What Beer Do You “Pair” with a Blind Robin?
I recently stirred some outrage among Facebook beer lovers by noting that Food and Wine executive wine editor Ray Isle had put the cause of beer and food pairing back 15 years with his comments on five beers picked by the “CBS Early Show.” BridgePort IPA was paired with fried foods, “anything from fried shrimp to French fries.” He typified Full Sail’s Session Lager as a “classic all-purpose beer: chicken, potato chips, pretzels, you name it.” Wow, what an all-rounder; chips and pretzels! But he really stepped in it with Deschutes’ Green Lakes Ale: “I’d drink this with a hamburger; for me, ales like this are ideal burger wines [sic].” He rounded out this full-spectrum menu (for Applebee’s, maybe) with ribs, sausage, and grilled seafood.
I was enraged. What about a peppery saison and smoked bluefish, you ingrate, or a snappily Saazed-up pilsner with a steaming fresh tureen of goulash over noodles? What about witbier and a mesclun salad, eh? Like to see your precious wine pair with that ….
But a thought slipped into my rage … man, a fresh pour of BridgePort IPA with a basket of cheese fries would be great, wouldn’t it? And Session Lager with a hot slice of pepperoni and onion, or just a six-pack of Green Lakes with some roasted peanuts? That would be pretty good too. Beer is great with that stuff, and while the rest of the country is still lapping it up, we craft geeks are ignoring it as we rush to pair with foie gras and asparagus tempura. Beer may be the new wine, but you know, it’s still the old beer, too.
Take Me Out to the Ballgame
Just look at the ballpark, any ballpark: baseball, football, hockeyball, whatever. You’ve got beer for sale, from Bud Light to Victory HopDevil; I got a $6 doublebock at a minor league park last year. What do you have with it? Hot dogs, sausages, popcorn, peanuts, pizza―hell, practically every beer-food there is!
Drop the snooty, “We’re as good as wine!” face and reconsider the foods you’ve rejected. Hot dogs are American-made, doctored up with brown mustard and onions, sitting up and begging for a beer, but they’re sausages, too! You can get a brat or a sweet Italian if you want―they’re all pretty good with something malty and smooth. That’s what they’re drinking at Oktoberfest, and they don’t even have a game to watch.
Grab a slice of pie and you’ll know why Chicago’s Piece brewpub is a presidential favorite: pizza and beer really do go together. I did a piece on pairing beers with various pizzas a while ago, and one of the best was a white pie with spinach, heavy laden with garlic and fresh olive oil. I got it at a neighborhood pizza joint, cost me $12, and it was beautiful with a fresh Sierra Nevada Pale Ale whacking through the oil and taming the garlic.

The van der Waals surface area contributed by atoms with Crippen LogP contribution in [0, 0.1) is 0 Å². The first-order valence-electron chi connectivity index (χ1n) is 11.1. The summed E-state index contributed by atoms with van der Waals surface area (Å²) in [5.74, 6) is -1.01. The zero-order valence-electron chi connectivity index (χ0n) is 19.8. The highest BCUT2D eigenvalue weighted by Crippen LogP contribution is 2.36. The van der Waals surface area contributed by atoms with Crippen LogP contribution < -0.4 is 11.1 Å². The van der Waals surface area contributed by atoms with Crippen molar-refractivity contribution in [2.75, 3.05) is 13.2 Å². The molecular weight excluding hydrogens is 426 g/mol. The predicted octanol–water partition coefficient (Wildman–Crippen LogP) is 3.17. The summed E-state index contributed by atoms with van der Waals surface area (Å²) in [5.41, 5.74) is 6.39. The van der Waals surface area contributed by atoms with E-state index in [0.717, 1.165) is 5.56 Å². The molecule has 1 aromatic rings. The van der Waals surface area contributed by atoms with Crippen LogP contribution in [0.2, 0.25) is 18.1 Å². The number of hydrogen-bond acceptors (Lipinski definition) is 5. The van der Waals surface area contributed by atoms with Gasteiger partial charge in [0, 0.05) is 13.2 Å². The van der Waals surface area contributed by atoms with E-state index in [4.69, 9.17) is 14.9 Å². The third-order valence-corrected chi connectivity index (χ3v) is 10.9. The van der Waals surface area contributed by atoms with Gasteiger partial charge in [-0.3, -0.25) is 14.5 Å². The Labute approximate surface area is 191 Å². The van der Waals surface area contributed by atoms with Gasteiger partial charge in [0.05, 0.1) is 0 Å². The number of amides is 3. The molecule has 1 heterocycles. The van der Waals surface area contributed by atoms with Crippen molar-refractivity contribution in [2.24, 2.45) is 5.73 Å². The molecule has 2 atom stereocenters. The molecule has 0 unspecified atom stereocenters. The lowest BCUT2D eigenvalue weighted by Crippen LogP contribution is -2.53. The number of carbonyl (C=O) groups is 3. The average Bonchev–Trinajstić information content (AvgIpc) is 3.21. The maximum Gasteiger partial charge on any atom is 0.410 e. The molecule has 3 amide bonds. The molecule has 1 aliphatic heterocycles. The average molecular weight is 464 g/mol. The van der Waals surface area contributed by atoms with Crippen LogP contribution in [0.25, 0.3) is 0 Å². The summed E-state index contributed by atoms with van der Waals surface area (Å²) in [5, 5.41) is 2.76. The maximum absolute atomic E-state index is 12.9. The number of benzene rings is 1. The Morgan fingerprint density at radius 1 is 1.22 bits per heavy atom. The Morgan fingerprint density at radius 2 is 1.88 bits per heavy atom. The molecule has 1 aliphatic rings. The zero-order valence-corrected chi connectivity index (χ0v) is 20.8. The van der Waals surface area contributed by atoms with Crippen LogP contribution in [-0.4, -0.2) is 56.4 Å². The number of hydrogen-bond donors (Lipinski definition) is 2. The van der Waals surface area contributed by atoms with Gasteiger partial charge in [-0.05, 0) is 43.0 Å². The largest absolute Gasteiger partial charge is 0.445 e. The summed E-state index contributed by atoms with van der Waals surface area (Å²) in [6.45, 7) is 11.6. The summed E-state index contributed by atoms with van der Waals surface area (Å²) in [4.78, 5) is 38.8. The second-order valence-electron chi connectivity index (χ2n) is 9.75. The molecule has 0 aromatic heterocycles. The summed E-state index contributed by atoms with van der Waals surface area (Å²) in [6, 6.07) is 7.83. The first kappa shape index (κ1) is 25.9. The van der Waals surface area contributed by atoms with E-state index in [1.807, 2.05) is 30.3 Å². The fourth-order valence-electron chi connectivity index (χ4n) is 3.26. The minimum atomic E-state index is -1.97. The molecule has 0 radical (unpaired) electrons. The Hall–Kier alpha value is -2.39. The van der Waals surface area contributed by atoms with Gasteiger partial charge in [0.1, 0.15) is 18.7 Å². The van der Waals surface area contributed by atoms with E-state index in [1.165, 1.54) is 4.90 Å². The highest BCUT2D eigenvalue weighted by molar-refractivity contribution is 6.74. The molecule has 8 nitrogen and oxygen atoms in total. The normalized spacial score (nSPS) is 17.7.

Ballpark peanuts range from salty nuggets to still-warm fresh-roasted beauties, and all kind of sugar and spice-coated in-betweens. Beer will clear your mouth of those little chunky bits and fizz away the fat (just like it does for fancy cheese and rich paté). Don’t worry about “as good as wine”―let’s see someone cracking open some goober peas with a glass of merlot.
Tailgating works too, and I’m not talking about the crazed tailgaters who wheel in a trailer loaded with smokers and deep-fryers. I’m talking about a portable grill with burgers snapping and popping (hello, Mister Pilsner!), warming up some already-smoked ribs (make that spicy rub sing with your favorite IPA), and big bowls full of baked beans and potato salad (pale ale was made for baked beans). This is beer food that’s deep in your American soul!
Jars in Bars
If you’re not at the game, you’re probably either drinking beer at home or at a bar. What you eat at home is your own lookout (I had some Zatec Dark with tacos tonight, and it was beautiful), but at the bar, you’re likely to be snacking on some weird shit you probably wouldn’t even look at twice in the store.
You know what I’m talking about: pickled stuff, floating in jars on the back shelves of bars. There are fairly normal things, like pickled eggs (or the purple variation in my home Pennsylvania Dutch country, where they add beets to the brine) and pickled sausage, or pickled pig’s feet. Yeah, pig’s feet are fairly normal, because you’ll also find things like pickled lamb’s tongue. I’ve seen gallon jugs of pickled lamb’s tongue―who’s eating all those things?